Of course, people can control how they respond to their appetite, but when life gets in the way -- stress, hunger pangs, snacks in the break room -- it makes it that much harder to go against biology.

Willpower isn't a long-term strategy

Sure, ultimately you can choose to snack on baby carrots instead of potato chips, or order the kale salad instead of the bacon cheeseburger. But this weight-loss strategy only works for so long, especially if you are constantly faced with repeated temptations. 

"We make hundreds of decisions every day that relate to whether I should consume something or not," Dr. Grunvald says. "You can do that for a short period of time, but just by willpower over the long term it doesn't work at all. It's a very challenging, complex problem that just doesn't work for most people."

You can only pass the free snack table at work so many times before you finally give in and grab that cookie or bag of pretzels. And when that happens, people tend to beat themselves up and wind up back at square one.

"Using self-control or willpower alone can lead to discouragement when the inevitable hiccups and setbacks happen," adds obesity medicine specialist Dr. Nitin Kumar of the Bariatric Endoscopy Institute. "If willpower is the weight-loss method, the implication is that weight gain is due to lack of willpower."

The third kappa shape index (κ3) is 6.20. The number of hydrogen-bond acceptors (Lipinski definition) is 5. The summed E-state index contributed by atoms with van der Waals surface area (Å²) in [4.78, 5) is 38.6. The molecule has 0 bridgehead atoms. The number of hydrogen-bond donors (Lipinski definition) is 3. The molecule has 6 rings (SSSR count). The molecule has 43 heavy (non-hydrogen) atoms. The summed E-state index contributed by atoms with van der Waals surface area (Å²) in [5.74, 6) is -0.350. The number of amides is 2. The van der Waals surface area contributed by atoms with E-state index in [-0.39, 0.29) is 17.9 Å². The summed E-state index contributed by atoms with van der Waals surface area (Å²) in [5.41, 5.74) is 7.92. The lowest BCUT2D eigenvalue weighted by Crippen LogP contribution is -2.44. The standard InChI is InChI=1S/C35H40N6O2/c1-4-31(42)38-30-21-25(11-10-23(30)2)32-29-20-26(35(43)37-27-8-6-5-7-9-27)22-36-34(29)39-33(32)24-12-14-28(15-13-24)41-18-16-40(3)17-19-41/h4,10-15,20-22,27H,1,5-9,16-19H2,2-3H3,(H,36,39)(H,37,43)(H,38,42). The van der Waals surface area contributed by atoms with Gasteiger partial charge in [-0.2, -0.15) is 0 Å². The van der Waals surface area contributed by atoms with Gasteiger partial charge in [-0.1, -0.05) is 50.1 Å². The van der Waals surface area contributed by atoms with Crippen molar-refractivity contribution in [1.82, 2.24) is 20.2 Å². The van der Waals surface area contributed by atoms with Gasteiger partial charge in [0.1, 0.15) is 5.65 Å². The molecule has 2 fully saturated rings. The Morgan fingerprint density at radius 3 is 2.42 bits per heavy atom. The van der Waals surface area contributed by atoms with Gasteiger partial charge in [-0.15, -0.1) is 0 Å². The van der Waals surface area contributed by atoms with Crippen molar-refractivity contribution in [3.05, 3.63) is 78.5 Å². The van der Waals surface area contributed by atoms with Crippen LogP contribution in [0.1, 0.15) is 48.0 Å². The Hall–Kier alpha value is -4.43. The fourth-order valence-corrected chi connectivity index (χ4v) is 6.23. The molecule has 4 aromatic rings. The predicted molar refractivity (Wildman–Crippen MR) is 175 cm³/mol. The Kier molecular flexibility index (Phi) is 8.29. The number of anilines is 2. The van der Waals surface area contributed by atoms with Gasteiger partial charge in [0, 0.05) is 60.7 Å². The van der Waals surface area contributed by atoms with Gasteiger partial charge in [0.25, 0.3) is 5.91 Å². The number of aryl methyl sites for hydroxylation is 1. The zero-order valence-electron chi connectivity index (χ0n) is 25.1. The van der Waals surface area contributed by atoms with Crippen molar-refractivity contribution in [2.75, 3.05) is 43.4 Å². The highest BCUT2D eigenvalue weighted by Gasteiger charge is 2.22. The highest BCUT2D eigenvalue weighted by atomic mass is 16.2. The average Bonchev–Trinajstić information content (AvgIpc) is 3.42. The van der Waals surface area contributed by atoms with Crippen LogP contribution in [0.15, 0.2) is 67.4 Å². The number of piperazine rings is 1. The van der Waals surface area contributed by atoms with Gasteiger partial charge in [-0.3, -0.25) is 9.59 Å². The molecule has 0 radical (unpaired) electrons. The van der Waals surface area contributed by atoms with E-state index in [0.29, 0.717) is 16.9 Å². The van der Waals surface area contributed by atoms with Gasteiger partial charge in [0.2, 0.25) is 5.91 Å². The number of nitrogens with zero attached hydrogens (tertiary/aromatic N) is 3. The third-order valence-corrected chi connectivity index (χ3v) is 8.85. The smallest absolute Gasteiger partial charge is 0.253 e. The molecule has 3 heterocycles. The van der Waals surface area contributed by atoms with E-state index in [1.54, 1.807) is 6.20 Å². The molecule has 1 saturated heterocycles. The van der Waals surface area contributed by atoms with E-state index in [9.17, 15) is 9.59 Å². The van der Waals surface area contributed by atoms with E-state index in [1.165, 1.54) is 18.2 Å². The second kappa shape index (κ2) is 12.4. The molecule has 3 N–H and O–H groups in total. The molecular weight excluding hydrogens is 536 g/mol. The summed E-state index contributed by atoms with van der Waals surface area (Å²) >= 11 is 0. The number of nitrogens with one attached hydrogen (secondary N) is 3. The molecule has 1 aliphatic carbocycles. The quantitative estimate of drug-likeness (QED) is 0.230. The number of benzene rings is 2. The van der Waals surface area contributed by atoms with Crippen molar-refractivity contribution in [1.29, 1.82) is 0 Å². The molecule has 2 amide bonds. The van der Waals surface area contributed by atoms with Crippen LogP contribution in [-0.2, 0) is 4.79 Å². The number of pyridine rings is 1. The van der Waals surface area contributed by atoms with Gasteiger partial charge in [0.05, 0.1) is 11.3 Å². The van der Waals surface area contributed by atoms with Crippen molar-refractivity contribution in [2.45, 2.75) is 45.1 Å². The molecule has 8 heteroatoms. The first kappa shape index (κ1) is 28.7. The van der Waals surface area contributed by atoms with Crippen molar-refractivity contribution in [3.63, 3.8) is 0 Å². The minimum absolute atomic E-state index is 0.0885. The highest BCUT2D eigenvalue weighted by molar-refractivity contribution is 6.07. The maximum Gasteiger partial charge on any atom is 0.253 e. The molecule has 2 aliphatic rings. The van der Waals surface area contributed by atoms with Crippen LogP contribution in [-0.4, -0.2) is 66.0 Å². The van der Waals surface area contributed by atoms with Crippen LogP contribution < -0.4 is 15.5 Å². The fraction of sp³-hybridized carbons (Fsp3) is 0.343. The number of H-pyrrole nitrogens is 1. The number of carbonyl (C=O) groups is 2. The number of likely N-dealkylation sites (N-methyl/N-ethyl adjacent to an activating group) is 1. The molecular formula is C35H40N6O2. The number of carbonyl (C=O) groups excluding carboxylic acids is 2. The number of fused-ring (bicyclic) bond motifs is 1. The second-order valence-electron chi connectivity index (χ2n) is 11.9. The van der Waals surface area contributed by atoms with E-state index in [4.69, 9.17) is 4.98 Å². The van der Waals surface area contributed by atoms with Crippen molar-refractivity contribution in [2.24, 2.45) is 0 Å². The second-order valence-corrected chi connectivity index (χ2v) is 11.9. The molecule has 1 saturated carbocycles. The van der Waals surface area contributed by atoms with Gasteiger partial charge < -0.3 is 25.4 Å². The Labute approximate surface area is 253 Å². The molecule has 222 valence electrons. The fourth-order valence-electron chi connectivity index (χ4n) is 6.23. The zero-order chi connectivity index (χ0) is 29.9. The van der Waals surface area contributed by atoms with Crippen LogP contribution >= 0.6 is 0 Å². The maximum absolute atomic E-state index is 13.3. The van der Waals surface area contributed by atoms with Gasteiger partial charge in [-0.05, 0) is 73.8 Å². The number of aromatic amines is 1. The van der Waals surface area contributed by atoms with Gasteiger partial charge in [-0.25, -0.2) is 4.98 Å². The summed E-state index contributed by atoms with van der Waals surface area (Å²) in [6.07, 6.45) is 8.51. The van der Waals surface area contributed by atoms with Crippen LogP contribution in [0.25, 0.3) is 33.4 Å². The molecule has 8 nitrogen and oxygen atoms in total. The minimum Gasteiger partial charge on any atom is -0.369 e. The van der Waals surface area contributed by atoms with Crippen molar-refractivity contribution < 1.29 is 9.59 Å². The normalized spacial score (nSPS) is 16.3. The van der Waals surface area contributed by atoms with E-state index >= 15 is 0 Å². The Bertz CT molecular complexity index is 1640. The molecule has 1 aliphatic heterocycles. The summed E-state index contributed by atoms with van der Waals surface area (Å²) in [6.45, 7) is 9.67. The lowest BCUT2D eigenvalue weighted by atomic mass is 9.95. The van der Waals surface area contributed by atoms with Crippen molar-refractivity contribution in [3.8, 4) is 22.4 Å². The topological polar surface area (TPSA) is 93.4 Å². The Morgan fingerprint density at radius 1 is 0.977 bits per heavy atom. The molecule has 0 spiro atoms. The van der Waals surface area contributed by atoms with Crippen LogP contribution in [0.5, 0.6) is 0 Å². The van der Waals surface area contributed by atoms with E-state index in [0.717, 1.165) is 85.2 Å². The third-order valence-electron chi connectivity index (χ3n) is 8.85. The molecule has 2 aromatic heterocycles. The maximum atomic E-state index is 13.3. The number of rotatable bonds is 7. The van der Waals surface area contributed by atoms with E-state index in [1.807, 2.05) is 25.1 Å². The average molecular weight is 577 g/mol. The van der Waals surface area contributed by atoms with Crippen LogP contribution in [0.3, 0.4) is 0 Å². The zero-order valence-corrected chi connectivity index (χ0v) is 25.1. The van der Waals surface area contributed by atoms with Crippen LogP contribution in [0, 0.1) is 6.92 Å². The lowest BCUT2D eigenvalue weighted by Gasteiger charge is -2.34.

And that's simply not the case; people need to eat to survive, and Dr. Kumar says associating overeating with a personality flaw, like having a lack of self-control, isn't a productive way to approach weight loss in the long term. There are also a number of reasons why people could be overweight: genetics, lifestyle, environment, and overall health all play a role, which makes a one-size-fits-all approach like "have more willpower!" pretty ineffective.

So what are you supposed to do if willpower isn't the answer?

Focus on making your environment weight-loss-friendly

The biggest indicator if someone will be successful on a weight-loss plan isn't how much they work out, how many salads they eat, or how much sleep they get; Dr. Grunvald says it all boils down to your environment, especially the people closest to you.